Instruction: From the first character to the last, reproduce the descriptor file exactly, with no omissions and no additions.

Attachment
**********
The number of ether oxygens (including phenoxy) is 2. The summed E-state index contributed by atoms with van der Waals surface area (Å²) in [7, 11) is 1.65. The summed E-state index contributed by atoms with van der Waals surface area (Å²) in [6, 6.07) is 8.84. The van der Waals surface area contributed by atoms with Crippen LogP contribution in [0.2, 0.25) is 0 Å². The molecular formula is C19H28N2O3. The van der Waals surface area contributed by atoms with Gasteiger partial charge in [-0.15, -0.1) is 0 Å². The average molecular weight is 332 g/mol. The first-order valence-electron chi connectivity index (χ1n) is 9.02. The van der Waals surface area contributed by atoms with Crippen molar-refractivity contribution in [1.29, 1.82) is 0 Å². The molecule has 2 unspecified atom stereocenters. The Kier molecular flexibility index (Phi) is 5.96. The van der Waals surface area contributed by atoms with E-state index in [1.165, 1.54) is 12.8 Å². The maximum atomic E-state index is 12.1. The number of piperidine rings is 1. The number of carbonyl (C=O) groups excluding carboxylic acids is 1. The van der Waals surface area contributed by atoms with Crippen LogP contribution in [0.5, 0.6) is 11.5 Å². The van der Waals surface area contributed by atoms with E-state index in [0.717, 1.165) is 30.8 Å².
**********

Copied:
The number of ether oxygens (including phenoxy) is 2. The summed E-state index contributed by atoms with van der Waals surface area (Å²) in [7, 11) is 1.65. The summed E-state index contributed by atoms with van der Waals surface area (Å²) in [6, 6.07) is 8.84. The van der Waals surface area contributed by atoms with Crippen LogP contribution in [0.2, 0.25) is 0 Å². The molecular formula is C19H28N2O3. The van der Waals surface area contributed by atoms with Gasteiger partial charge in [-0.15, -0.1) is 0 Å². The average molecular weight is 332 g/mol. The first-order valence-electron chi connectivity index (χ1n) is 9.02. The van der Waals surface area contributed by atoms with Crippen molar-refractivity contribution in [1.29, 1.82) is 0 Å². The molecule has 2 unspecified atom stereocenters. The Kier molecular flexibility index (Phi) is 5.96. The van der Waals surface area contributed by atoms with E-state index in [1.165, 1.54) is 12.8 Å². The maximum atomic E-state index is 12.1. The number of piperidine rings is 1. The number of carbonyl (C=O) groups excluding carboxylic acids is 1. The van der Waals surface area contributed by atoms with Crippen LogP contribution in [0.5, 0.6) is 11.5 Å². The van der Waals surface area contributed by atoms with E-state index in [0.717, 1.165) is 30.8 Å².